Advisory Market Update

As always, if you have questions on any of the content found in this or other newsletters, please reach out to your IntegriChain Advisory Lead or advisory@integrichain.com and we would be happy to talk you through it.

Branded Pharma Fee: Manufacturer Considerations

The Branded Prescription Drug Fee (“BPDF”) was enacted with the Patient Protection and Affordable Care Act (the “Act”), and was assessed against entities engaged in the business of manufacturing or importing prescription drugs.  Each company subject to the BPDF was assessed an amount based upon its relevant sales of branded prescription drugs when compared to the total relevant sales within the industry. The Internal Revenue Services (IRS) is responsible for imposing an annual flat fee on revenues starting at $2.8B (2019) on the branded pharmaceutical manufacturing sector. 

Fee calculation: This non‐deductible fee would be allocated across the industry according to market share of the sale of branded prescription drugs by a covered entity during the previous calendar year for specified government programs (e.g., Medicare, Medicaid, and TRICARE) and would not apply to companies with sales of branded pharmaceuticals of $5 million or less or certain orphan drugs. Each year’s fee calculation is based on the previous year’s sales data.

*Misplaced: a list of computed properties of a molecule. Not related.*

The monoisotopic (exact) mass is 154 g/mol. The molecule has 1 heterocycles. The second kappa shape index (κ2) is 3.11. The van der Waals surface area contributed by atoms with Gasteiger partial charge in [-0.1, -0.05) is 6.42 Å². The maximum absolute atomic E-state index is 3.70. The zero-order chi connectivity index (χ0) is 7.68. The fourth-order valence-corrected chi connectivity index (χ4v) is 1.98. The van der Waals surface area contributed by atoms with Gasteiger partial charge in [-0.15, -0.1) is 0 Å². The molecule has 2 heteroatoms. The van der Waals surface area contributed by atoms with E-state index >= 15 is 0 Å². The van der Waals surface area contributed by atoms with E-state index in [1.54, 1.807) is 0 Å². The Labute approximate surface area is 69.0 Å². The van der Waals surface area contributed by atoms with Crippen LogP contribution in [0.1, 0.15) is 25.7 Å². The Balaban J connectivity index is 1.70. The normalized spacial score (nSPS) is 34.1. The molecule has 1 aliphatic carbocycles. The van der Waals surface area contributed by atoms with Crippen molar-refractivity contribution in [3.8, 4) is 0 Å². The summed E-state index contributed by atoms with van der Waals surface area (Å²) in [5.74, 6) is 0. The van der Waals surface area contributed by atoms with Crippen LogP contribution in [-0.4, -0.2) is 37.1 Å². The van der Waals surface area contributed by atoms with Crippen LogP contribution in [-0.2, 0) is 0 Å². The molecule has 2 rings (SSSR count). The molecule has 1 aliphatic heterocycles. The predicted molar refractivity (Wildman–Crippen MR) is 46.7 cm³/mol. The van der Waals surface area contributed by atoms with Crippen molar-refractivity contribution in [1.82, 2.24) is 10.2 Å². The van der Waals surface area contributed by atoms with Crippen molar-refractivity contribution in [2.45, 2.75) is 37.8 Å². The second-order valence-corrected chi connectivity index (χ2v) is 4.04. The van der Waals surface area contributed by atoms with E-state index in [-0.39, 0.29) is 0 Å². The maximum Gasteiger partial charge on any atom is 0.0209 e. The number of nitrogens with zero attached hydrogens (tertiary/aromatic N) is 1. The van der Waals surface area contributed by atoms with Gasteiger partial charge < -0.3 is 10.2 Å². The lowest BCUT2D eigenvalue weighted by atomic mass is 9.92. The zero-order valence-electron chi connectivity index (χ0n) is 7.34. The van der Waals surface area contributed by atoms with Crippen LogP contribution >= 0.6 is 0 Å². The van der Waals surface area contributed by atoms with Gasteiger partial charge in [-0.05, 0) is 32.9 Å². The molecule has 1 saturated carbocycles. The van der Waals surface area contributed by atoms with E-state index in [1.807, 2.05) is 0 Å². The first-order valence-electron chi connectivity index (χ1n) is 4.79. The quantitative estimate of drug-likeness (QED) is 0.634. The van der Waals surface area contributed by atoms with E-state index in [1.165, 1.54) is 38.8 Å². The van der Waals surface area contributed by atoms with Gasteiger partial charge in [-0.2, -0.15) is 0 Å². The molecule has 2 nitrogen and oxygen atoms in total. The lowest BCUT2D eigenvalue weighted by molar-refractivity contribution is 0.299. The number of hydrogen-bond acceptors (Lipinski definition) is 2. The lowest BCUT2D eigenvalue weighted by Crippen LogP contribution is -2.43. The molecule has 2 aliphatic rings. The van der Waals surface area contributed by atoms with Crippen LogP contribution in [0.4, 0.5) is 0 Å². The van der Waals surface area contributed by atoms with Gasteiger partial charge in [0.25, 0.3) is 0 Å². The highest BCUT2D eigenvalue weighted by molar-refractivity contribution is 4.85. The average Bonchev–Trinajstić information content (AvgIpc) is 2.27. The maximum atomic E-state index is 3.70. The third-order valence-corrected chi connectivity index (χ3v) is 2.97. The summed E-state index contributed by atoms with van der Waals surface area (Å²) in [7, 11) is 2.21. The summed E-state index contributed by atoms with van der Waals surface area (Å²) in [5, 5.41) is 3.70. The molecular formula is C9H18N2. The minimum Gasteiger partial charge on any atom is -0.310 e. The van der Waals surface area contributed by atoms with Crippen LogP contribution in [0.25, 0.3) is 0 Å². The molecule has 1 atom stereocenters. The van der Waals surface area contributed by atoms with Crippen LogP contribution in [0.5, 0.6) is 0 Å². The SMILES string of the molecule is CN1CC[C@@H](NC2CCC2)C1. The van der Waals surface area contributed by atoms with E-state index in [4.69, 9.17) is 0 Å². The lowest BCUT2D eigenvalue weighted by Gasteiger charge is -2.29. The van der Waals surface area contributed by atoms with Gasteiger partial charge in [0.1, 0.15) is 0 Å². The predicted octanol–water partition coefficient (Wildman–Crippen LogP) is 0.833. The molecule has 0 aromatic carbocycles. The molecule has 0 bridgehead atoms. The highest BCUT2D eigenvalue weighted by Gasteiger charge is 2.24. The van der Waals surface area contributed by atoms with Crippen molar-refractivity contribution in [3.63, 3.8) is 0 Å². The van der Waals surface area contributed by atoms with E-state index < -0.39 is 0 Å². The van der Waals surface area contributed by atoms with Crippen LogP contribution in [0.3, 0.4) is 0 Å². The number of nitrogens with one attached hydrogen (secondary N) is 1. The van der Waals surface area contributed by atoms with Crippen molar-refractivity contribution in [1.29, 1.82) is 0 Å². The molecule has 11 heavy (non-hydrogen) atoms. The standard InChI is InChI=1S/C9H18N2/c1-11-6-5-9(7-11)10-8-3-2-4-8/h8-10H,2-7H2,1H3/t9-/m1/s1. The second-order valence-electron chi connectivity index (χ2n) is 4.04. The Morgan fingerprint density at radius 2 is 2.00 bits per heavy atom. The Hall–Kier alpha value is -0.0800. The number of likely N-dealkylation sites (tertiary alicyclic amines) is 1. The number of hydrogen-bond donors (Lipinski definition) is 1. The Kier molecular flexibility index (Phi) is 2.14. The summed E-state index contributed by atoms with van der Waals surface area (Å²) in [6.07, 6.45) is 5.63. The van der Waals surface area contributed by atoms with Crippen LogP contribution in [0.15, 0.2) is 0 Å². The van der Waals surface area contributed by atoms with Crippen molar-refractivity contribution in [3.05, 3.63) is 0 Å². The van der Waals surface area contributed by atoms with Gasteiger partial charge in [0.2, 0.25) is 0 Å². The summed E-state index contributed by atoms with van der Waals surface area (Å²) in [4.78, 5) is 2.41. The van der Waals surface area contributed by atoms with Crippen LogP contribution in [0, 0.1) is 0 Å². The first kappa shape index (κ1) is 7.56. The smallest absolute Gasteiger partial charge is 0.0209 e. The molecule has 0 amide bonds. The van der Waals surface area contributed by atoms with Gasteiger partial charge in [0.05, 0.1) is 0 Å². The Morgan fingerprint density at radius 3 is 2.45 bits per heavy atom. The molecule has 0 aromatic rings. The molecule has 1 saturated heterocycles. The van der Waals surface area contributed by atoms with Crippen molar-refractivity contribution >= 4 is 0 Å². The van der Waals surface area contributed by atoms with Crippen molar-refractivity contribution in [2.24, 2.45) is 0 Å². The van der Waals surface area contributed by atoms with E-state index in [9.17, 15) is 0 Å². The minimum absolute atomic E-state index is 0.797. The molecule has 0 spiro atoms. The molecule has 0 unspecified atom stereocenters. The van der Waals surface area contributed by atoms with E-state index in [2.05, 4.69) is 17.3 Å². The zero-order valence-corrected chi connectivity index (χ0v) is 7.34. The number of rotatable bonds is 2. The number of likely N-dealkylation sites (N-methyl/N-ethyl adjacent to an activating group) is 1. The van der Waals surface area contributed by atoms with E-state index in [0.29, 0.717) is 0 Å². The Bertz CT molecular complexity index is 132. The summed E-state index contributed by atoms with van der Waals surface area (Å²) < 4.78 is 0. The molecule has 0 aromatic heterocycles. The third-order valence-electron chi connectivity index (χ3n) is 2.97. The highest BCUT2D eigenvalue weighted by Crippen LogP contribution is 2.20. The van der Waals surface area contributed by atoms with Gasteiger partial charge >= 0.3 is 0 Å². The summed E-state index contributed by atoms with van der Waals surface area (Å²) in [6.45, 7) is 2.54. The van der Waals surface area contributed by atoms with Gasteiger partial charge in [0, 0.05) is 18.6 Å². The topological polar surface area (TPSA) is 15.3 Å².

Each taxpayer subject to this fee may submit a Form 8947 to provide information necessary to determine its share of the fee. The IRS will then issue a preliminary fee calculation subject to the acceptance or disagreement of the taxpayer. If the taxpayer disagrees with the preliminary calculation, it must do so in writing before approximately mid-May of the year of receipt of the preliminary calculation. The IRS will review such disputes and issue a final fee calculation by approximately August 31st of the same year.

It is important to note the fee can be waived for manufacturers of orphan drugs as long as they had previously requested and filed an “Orphan Tax Credit” via tax form 8820 (indicating the expenses incurred related to rare disease/orphan drug designation). If this was not filed at the time the expenses occurred, manufacturers should work with their tax accountant to ensure they file an amendment to the return to submit the Orphan Drug Credit in order to get the waiver for the Branded Pharma Fee.

Eligible manufacturers can anticipate receiving the final fee letter from IRS (“Letter 4658”) that will include the 2021 owed fee amount. IRS payments are due by September 30, 2021.

Sources:

Annual Fee on Branded Prescription Drug Manufacturers and Importers